Astronomical Sleuths Link Krakatoa to Edvard Munch’s Painting The Scream

December 9, 2003

Contacts:
Stuart Goldman, Associate Editor
 617-864-7360 x141, sgoldman@SkyandTelescope.com
Marcy L. Dill, Marketing Director
 617-864-7360 x143, mdill@SkyandTelescope.com

Note to Editors/Producers:
 · A PDF file of the article "When the Sky Ran Red: The Story Behind The Scream" (Sky & Telescope, February 2004, p. 28) is available in our S&T Magazine Archive; see details below.
 · Publication-quality images of The Scream and volcanic activity at Krakatoa are also available, as noted in the captions below.

A new analysis of Edvard Munch's The Scream provides the precise location where Munch and his friends were walking when he saw the blood-red sky depicted in the 1893 painting, as well as an explanation of why the sky appeared to be on fire. Through Munch's journals, topographic analysis, and a connection to the eruption of Krakatoa, proof now exists that the spectacular twilight seen in one of today's most recognizable paintings was inspired by this dramatic event.

The Scream (1893) by Edvard Munch. Used by permission. Reproduction, including downloading of Munch's works, is prohibited by copyright laws and international conventions without the express written permission of Artists Rights Society, New York. Editors and reporters should contact Marcy Dill for a publication-quality TIFF or JPG of The Scream.
Courtesy the National Gallery, Oslo / © 2004 The Munch Museum / The Munch-Ellingsen Group / Artists Rights Society, New York.
In "When The Sky Ran Red: The Story Behind The Scream," in the February 2004 issue of Sky & Telescope magazine, Donald W. Olson, a physics and astronomy professor at Texas State University, and his colleagues Russell L. Doescher and Marilynn S. Olson reveal how they journeyed to Oslo, Norway, to pinpoint the exact location where Munch stood when he "felt a great, unending scream piercing through nature," inspiring him to put his emotions on canvas.

They determined that Munch and his friends were walking along a road once called Ljabrochausséen, which is now a modern roadway called Mosseveien. It was along the railing of Ljabrochausséen that Munch became overwhelmed with emotion. Olson and his team located a rocky hillside overlook that precisely matches the artist's vista of Christiania (now Oslo) harbor and Hovedø island.

The researchers also debunked an earlier notion that the inspiration for the painting occurred in the autumn of 1891. Munch painted the most famous version of The Scream in 1893 as part of The Frieze of Life, a group of works derived from his personal experiences. The works in The Frieze of Life were painted in the 1890s, but many of them have established origins in the preceding decades.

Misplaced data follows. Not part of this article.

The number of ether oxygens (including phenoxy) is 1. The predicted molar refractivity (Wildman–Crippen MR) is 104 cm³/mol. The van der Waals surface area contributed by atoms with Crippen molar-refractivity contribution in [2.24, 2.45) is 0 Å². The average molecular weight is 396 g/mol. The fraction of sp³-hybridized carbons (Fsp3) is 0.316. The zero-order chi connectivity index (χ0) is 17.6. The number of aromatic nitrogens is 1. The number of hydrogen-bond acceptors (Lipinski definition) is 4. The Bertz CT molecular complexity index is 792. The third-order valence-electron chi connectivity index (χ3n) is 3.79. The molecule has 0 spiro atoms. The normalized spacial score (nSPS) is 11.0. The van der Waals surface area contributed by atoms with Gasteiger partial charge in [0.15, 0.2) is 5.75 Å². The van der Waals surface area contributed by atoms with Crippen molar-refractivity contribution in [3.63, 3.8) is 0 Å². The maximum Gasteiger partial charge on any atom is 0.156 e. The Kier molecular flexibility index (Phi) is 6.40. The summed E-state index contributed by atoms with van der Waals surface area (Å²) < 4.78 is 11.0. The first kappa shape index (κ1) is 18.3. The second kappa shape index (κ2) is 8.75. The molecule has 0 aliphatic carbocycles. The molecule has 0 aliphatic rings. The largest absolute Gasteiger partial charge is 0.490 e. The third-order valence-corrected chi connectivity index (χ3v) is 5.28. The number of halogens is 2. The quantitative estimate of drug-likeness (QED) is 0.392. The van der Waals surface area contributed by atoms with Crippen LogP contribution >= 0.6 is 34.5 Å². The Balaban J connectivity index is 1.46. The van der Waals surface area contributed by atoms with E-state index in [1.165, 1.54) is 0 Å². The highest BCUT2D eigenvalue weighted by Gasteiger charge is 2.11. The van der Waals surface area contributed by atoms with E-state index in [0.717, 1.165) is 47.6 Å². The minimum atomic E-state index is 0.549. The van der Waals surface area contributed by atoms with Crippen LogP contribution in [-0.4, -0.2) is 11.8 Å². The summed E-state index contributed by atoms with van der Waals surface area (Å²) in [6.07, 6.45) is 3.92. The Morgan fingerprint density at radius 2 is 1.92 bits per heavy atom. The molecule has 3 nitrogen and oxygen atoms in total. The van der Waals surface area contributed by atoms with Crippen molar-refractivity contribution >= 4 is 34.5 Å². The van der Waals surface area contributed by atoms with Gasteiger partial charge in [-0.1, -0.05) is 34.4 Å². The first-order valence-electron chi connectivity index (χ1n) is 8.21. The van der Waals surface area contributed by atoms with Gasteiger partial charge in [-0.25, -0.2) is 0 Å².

This woodcut of volcanic activity at Krakatoa appeared in the London illustrated paper, The Graphic, on August 11, 1883. Later that month the island blew itself apart. Click on the image to download a publication-quality version (1.2-megabyte JPEG) by anonymous FTP.
Courtesy Donald Olson, Texas State University.
"The majority of those paintings reflect experiences that happened to Munch many years earlier," says Olson. "The death paintings are particularly clear. Death of the Mother and Death in the Sick Room, done in the 1890s, are based on the death of his mother in 1868 and the death of his sister in 1877. These experiences haunted him the rest of his life, as did the lurid, blood-red sky."

After studying Munch's journals and investigating sky phenomena that might have created the "blood-red sky," Olson and his colleagues determined that it was the eruption of Krakatoa volcano that produced the colorful twilights. Krakatoa exploded on August 27, 1883, sending dust and gases high into the atmosphere. Reports collected by the Royal Society in London show that unusually red twilight glows appeared in Norway from late November 1883 through the middle of February 1884. The spectacle was widely seen, as Christiania's daily newspaper reported on November 30, 1883.

"One of the high points of our research trip to Oslo came when we rounded a bend in the road and realized we were standing in the exact spot where Munch had been 120 years ago," Olson recalls. "It was very satisfying to stand in the exact spot where an artist had his experience," he adds. "The real importance of finding the location, though, was to determine the direction of view in the painting. We could see that Munch was looking to the southwest — exactly where the Krakatoa twilights appeared in the winter of 1883-84."


The February 2004 issue of Sky & Telescope will be on sale at newsstands worldwide from January 6th to February 2nd. Due to the great interest in "When the Sky Ran Red: The Story Behind The Scream," we are making this article available immediately via our S&T Magazine Archive:

Editors and producers may request a free copy of the PDF from Marcy Dill (617-864-7360 x143, mdill@SkyandTelescope.com). S&T Magazine Archive subscribers may download the 1-megabyte PDF file for free after logging in at SkyandTelescope.com. Nonsubscribers (i.e., members of the general public) may purchase the PDF a la carte for $2.95.

To open the PDF you will need a copy of the free Adobe Reader, which is available for PCs, Macs, and Unix-based computers on Adobe's Web site.


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